Sun lets stars come out in style on Oscars red carpet



Heavy rains earlier in the day gave way to a flood of fabulous fashion on the red carpet of the 86th Academy Awards.

Stories of poor weather delaying the arrival of some celebrities' gowns peppered Oscar preshows. But come show time, the sun popped out, and the stars looked stunning.

Neutrals, pastels and whites, along with doses of darks and metallics, were the night's trending colors. Lupita Nyong'o, among the best dressed, added pale blue to the palette of jewel tones she has selected this awards season in a pleated Prada gown with deep V-neck (designed for her) and a simple headband.

"It's a blue that reminds me of Nairobi," she told red carpet correspondent Ryan Seacrest.

Others who opted to keep their colors soft included Cate Blanchett in a heavily embellished nude Giorgio Armani gown ("It's heavy, but I love it," she said), Jessica Biel in a sparkle-drenched champagne Chanel couture look, Giuliana Rancic in a full-skirted Paolo Sebastian choice and Portia de Rossi in a cream patterned Naeem Khan halter-style dress. Channeling the cape dress that was all over the New York Fashion Week runways last month was Kate Hudson in white beaded Versace with cape-style draping.

Others chose to spice things up with sparkle. Angelina Jolie's Elie Saab gown was a cascade of them over sheers, and her loosely curled long locks gave her an air of relaxed elegance. Kristin Chenoweth looked sharp in a gold metallic, art deco-inspired Cavalli gown that complemented the sass and class of her pixie cut. The disco ball bodice on Anne Hathaway's black Gucci gown shimmered like a thousand diamonds.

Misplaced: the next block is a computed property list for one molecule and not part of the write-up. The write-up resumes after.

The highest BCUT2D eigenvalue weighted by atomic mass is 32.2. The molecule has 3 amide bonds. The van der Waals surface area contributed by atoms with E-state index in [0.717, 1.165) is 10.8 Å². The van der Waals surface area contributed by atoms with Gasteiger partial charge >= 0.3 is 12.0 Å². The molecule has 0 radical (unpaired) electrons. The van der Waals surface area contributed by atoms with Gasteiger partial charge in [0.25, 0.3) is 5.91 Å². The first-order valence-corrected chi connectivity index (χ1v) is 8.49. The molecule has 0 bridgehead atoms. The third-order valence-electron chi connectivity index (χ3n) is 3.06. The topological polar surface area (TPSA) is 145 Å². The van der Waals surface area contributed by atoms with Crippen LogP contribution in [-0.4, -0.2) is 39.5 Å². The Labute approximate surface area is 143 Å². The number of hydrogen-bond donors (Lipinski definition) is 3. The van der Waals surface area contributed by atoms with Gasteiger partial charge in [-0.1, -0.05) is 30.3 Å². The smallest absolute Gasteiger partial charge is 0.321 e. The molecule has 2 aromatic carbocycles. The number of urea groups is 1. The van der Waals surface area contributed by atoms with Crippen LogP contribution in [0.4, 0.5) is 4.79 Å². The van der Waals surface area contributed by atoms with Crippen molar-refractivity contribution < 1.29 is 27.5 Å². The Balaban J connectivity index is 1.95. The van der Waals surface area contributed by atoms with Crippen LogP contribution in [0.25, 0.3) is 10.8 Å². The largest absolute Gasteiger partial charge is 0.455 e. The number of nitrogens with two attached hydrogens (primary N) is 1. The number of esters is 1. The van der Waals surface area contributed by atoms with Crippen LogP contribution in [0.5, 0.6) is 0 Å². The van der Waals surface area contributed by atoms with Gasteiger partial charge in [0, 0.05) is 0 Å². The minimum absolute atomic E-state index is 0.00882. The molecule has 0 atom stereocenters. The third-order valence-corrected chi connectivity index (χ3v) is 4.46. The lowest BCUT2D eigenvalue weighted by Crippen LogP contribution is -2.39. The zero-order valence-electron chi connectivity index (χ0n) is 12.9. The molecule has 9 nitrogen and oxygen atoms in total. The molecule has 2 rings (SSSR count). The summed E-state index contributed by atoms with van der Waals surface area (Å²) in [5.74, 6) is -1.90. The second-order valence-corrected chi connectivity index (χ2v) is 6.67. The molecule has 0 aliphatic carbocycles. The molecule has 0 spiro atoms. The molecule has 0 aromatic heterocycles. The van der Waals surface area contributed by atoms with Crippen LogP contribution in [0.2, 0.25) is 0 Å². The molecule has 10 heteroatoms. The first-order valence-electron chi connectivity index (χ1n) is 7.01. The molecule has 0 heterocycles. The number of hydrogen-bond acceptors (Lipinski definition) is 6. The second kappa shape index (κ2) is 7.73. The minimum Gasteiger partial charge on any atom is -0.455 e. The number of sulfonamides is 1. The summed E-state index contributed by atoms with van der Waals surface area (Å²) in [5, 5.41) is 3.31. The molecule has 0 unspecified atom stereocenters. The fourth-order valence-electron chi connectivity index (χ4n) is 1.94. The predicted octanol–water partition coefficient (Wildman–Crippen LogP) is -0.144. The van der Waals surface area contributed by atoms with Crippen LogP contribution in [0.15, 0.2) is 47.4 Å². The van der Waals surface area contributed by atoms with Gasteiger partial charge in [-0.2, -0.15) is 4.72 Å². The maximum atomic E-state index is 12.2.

It was a red carpet light on eye-catching colors, but Jennifer Lawrence radiated in a fitted red Dior gown with peplum waistline (and it was refreshing to see her in such a rich hue). Bette Midler heated things up in a red-over-cream Reem Acra dress from the runway. She showed some skin but kept it fun and flattering.

And then there were the dark goddesses of the night. Charlize Theron looked divine in black Dior with a dramatic V-neckline and sheer-and-banded mermaid train. Julia Roberts did a peplum in black lace, and Idina Menzel dazzled in a curve-hugging hunter green Vera Wang gown. Sandra Bullock redeemed herself from earlier in the awards season (still can't fall in love with her colorblock dress from the Golden Globes) with a navy satin Alexander McQueen dress that gathered and draped in all the right places.

Amy Adams, a usual fashion favorite, went for understated sophistication in a navy strapless peplum gown by Gucci couture. Although beautiful, it was a tad underwhelming compared to some of her past red carpet picks.

It was nice to see so many men flex their fashion muscle with something different from the traditional black tux and bow tie. Cream-over-white tuxedos and dress shirts were one theme, which Mr. Seacrest, Jared Leto (no man-bun, sadly) and Matthew McConaughey each sported. Blue and burgundy were among the other color alternatives.

Of course, it wouldn't be an awards show without a few surprises. Pharrell Williams ditched his infamous Arby's hat for a black tux with shorts that showed off a leg tattoo.

"You're hatless and shinful," Mr. Seacrest said.

Liza Minnelli appeared in a voluminous cobalt blue top and pants -- and matching blue hair streak. Kudos to her for taking a risk, but it was one that seemed better suited for the Grammys.

Actress June Squibb, 84, might be new to the Oscars, but she's no novice to fashion. Tadashi Shoji made for her a beaded emerald dress and jacket, proving that like fine wine, personal style and confidence only get better with age.


Sara Bauknecht: sbauknecht@post-gazette.com or on Twitter @SaraB_PG.

Join the conversation:

Commenting policy | How to report abuse
To report inappropriate comments, abuse and/or repeat offenders, please send an email to socialmedia@post-gazette.com and include a link to the article and a copy of the comment. Your report will be reviewed in a timely manner. Thank you.
Commenting policy | How to report abuse

You have 2 remaining free articles this month

Try unlimited digital access

If you are an existing subscriber,
link your account for free access. Start here

You’ve reached the limit of free articles this month.

To continue unlimited reading

If you are an existing subscriber,
link your account for free access. Start here